Notice how Jesus concludes His exhortation about asking the Father with an intended effect – that your joy may be full. (Idem) Eastertide is all about learning to ask for what shall fulfill our heart’s deepest desire – the fullness of joy. For what else is Eastertide about than the resurrection from sin, death, and Satan and the pursuit of the joy that God has in store for us? But to become living members of Christ’s Risen Body, we must set our sights on those things which are above and not things of the earth. (Col. iii. 2) We do so with the firmest faith in the perfectly salvific and redeeming life of Jesus Christ. The custom of asking God’s blessing upon the agricultural harvest is a recognition that God’s blessing alone ensures that our bodies are fed. But at the end of the day, our Rogation prayers really ought to have more to do with asking the Father’s blessing on the plantation, fertilization, and cultivation of spiritual seeds in our souls. We must pray that His Holy Spirit will grow these spiritual embryonic beginnings into roots that anchor us in the life of the Risen Christ.
But if we are to ask God for those things that will ensure our salvation, first we must be prepared to have a personal relationship with Him. God our Heavenly Father is the origin and source of eternal joy, and so we should not expect to find His joy in the end if we have not become accustomed to His presence habitually beginning here and now. So what we must endeavor to establish is a regular routine of solitary and contemplative prayer that brings us into constant communication with our Father. Bishop K.E. Kirk has this to say about it:
Contemplation, or the Prayer of Simplicity or Quiet, is the highest interior activity of the spiritual life - indeed, it aims not at being an activity at all, but at reducing the soul to a purely passive condition in which it may listen, unimpeded by thoughts of self or the cares of the world, to the voice of God alone. 'As rest is the end of motion so contemplation is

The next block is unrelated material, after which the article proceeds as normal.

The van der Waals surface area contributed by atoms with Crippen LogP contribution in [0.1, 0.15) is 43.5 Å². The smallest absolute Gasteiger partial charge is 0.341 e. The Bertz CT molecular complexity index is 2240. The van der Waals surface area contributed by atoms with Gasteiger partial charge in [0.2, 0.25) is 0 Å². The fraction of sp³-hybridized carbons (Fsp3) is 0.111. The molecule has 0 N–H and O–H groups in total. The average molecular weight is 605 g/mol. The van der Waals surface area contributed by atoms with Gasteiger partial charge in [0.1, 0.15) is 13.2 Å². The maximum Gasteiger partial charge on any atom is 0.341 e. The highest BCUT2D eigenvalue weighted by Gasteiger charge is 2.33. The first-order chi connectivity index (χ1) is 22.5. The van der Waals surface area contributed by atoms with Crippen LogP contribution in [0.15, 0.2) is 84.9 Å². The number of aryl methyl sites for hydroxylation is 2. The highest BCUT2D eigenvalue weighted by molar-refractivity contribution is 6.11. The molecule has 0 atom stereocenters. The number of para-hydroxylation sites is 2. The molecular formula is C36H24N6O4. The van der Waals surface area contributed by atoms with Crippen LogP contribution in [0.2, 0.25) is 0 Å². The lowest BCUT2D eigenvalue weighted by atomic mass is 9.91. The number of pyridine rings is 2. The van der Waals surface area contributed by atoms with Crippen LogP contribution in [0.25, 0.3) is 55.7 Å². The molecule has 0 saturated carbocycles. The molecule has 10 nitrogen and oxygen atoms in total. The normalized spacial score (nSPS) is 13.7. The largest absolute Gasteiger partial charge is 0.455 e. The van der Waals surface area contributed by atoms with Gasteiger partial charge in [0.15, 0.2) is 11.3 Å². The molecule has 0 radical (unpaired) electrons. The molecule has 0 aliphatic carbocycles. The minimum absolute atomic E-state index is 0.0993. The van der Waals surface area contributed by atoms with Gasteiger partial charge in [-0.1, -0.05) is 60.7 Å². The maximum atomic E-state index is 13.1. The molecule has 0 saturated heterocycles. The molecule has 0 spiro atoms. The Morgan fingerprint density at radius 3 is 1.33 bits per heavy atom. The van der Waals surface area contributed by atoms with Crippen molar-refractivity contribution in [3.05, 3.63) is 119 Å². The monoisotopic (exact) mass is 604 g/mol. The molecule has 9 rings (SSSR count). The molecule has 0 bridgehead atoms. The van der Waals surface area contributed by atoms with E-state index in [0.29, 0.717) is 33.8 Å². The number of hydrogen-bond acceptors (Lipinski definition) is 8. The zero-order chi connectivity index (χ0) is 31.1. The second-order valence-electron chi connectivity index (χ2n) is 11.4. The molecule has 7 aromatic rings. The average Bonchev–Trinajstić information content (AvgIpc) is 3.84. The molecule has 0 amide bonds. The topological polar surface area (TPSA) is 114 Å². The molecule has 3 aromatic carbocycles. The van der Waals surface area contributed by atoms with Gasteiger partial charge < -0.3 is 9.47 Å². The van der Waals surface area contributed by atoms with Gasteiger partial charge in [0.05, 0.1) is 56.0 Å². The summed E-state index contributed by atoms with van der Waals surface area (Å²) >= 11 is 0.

the end of all other…internal and external exercises; for to this end, by long discourse and much practice of affection, the soul inquires and tends to a worthy object that she may quietly contemplate it and...repose with contentment in it.' (Some Principles of Moral Theology, p. 163)
Thus, stillness and quiet are necessary preconditions for the relationship that Jesus desires for us to have with our Heavenly Father. For, if in stillness and quiet we become passively open to God’s presence alone, His will and way will become evident to us. Jesus says today, The time is coming when I shall no longer speak to you in parables, but I will tell you plainly of the Father. (Ibid, 25) In stillness and quiet God will show us plainly the reason for which His Word was made flesh in Jesus Christ. I came forth from the Father, Jesus says. St. Thomas tells us that this was for three reasons: (1) That He might manifest the Father in the world: ‘No man hath seen God at any time; the Only Begotten Son, which is in the bosom of the Father, He hath declared Him.’ (St. John i. 18) (2) To declare His Father's will to us: ‘All things that I have heard of My Father I have made known unto you.’ (St. John xv. 15) (3) That He might show the Father's love towards us: ‘God so loved the world that He gave His Only Begotten Son, that whosoever believeth in Him….’ (St. John iii. 16) [Easter Homilies: XII] Jesus is the manifestation to men of God the Father’s will to save all men through His love. In stillness and quiet, if we ask, God will show us also that His love was at work not only in Christ’s coming but also in His necessary departure. Christ must leave us, according to St. Thomas, because by His leaving He gives us an example. ‘Love not the world, neither the things that are in the world.’ (1 St. John ii. 15) ‘Ye are not of the world, but I have chosen you out of the world.’ (St. John xv. 19) He must leave us and ascend to the Father so (1) That he might intercede with Him for us: ‘I will pray the Father.’ (St. John xiv. 16) (2) That He might give to us the Holy Spirit: ‘If I go not away, the Comforter will not come unto you; but if I depart, I will send Him unto you.’ (St. John xvi. 7) (3) That He might prepare for us a place with the Father: ‘I go to prepare a place for you.’ (St. John xiv. 2) To which place may He lead us. (Idem) We can be sanctified and saved only when we seek those things which are above, through Jesus’ unending intercession for us, through the coming of His Spirit into our souls, as His desire and power congeal to carry us to the place He is preparing for us. Then, in the midst of any or all tribulation, we can be of good cheer, because we live in and through His victory – His overcoming of the world. (Ibid, 33)